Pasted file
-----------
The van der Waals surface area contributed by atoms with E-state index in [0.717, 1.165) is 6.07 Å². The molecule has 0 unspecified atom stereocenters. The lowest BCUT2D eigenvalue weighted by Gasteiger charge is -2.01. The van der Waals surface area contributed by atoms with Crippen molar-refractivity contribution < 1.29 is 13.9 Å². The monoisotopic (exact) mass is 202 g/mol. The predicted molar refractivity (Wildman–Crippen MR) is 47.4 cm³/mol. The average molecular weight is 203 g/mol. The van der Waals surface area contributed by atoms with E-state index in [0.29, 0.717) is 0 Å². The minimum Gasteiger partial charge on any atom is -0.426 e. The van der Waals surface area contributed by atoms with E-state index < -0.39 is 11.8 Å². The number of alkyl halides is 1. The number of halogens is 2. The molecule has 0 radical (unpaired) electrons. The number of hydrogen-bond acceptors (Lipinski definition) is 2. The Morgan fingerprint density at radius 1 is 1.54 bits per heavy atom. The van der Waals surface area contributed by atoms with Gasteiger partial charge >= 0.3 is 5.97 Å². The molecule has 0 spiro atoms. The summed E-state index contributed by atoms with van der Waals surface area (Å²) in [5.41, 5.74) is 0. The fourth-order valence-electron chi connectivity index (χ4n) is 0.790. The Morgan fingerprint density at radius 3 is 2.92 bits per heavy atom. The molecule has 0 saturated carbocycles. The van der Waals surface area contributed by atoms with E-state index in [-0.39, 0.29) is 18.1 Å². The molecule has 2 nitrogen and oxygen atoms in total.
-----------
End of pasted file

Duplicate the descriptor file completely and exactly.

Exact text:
The van der Waals surface area contributed by atoms with E-state index in [0.717, 1.165) is 6.07 Å². The molecule has 0 unspecified atom stereocenters. The lowest BCUT2D eigenvalue weighted by Gasteiger charge is -2.01. The van der Waals surface area contributed by atoms with Crippen molar-refractivity contribution < 1.29 is 13.9 Å². The monoisotopic (exact) mass is 202 g/mol. The predicted molar refractivity (Wildman–Crippen MR) is 47.4 cm³/mol. The average molecular weight is 203 g/mol. The van der Waals surface area contributed by atoms with E-state index in [0.29, 0.717) is 0 Å². The minimum Gasteiger partial charge on any atom is -0.426 e. The van der Waals surface area contributed by atoms with E-state index < -0.39 is 11.8 Å². The number of alkyl halides is 1. The number of halogens is 2. The molecule has 0 radical (unpaired) electrons. The number of hydrogen-bond acceptors (Lipinski definition) is 2. The Morgan fingerprint density at radius 1 is 1.54 bits per heavy atom. The van der Waals surface area contributed by atoms with Gasteiger partial charge >= 0.3 is 5.97 Å². The molecule has 0 spiro atoms. The summed E-state index contributed by atoms with van der Waals surface area (Å²) in [5.41, 5.74) is 0. The fourth-order valence-electron chi connectivity index (χ4n) is 0.790. The Morgan fingerprint density at radius 3 is 2.92 bits per heavy atom. The molecule has 0 saturated carbocycles. The van der Waals surface area contributed by atoms with E-state index in [-0.39, 0.29) is 18.1 Å². The molecule has 2 nitrogen and oxygen atoms in total.